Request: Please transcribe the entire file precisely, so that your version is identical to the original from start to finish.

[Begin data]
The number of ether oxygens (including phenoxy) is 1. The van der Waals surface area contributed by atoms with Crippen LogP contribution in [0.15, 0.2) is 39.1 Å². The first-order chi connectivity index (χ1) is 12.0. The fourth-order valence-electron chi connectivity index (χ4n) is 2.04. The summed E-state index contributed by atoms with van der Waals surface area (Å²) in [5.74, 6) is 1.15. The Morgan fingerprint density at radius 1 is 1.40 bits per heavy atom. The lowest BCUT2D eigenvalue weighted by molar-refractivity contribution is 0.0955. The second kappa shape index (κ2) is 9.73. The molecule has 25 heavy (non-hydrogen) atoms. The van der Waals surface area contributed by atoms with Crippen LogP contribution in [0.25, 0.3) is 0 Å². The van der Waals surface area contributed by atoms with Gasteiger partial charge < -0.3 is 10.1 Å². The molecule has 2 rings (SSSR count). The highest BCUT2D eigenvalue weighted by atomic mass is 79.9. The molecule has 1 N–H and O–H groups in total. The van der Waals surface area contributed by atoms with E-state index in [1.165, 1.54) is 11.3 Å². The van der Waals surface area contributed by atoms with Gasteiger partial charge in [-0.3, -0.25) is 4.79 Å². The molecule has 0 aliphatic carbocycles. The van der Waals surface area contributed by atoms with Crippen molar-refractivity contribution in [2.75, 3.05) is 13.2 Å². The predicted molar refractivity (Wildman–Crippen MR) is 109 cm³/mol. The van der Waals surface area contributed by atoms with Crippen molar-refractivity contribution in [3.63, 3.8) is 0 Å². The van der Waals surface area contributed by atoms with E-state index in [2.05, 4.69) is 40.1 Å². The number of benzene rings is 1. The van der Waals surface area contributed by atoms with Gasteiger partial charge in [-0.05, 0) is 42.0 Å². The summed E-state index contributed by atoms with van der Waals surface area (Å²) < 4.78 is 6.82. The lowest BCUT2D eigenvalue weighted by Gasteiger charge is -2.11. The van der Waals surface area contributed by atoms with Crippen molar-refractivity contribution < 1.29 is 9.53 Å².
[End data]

The number of ether oxygens (including phenoxy) is 1. The van der Waals surface area contributed by atoms with Crippen LogP contribution in [0.15, 0.2) is 39.1 Å². The first-order chi connectivity index (χ1) is 12.0. The fourth-order valence-electron chi connectivity index (χ4n) is 2.04. The summed E-state index contributed by atoms with van der Waals surface area (Å²) in [5.74, 6) is 1.15. The Morgan fingerprint density at radius 1 is 1.40 bits per heavy atom. The lowest BCUT2D eigenvalue weighted by molar-refractivity contribution is 0.0955. The second kappa shape index (κ2) is 9.73. The molecule has 25 heavy (non-hydrogen) atoms. The van der Waals surface area contributed by atoms with Crippen LogP contribution in [0.25, 0.3) is 0 Å². The van der Waals surface area contributed by atoms with Gasteiger partial charge < -0.3 is 10.1 Å². The molecule has 2 rings (SSSR count). The highest BCUT2D eigenvalue weighted by atomic mass is 79.9. The molecule has 1 N–H and O–H groups in total. The van der Waals surface area contributed by atoms with E-state index in [1.165, 1.54) is 11.3 Å². The van der Waals surface area contributed by atoms with Gasteiger partial charge in [-0.3, -0.25) is 4.79 Å². The molecule has 0 aliphatic carbocycles. The van der Waals surface area contributed by atoms with Crippen molar-refractivity contribution in [2.75, 3.05) is 13.2 Å². The predicted molar refractivity (Wildman–Crippen MR) is 109 cm³/mol. The van der Waals surface area contributed by atoms with Crippen molar-refractivity contribution in [3.63, 3.8) is 0 Å². The van der Waals surface area contributed by atoms with E-state index in [2.05, 4.69) is 40.1 Å². The number of benzene rings is 1. The van der Waals surface area contributed by atoms with Gasteiger partial charge in [-0.05, 0) is 42.0 Å². The summed E-state index contributed by atoms with van der Waals surface area (Å²) < 4.78 is 6.82. The lowest BCUT2D eigenvalue weighted by Gasteiger charge is -2.11. The van der Waals surface area contributed by atoms with Crippen molar-refractivity contribution < 1.29 is 9.53 Å².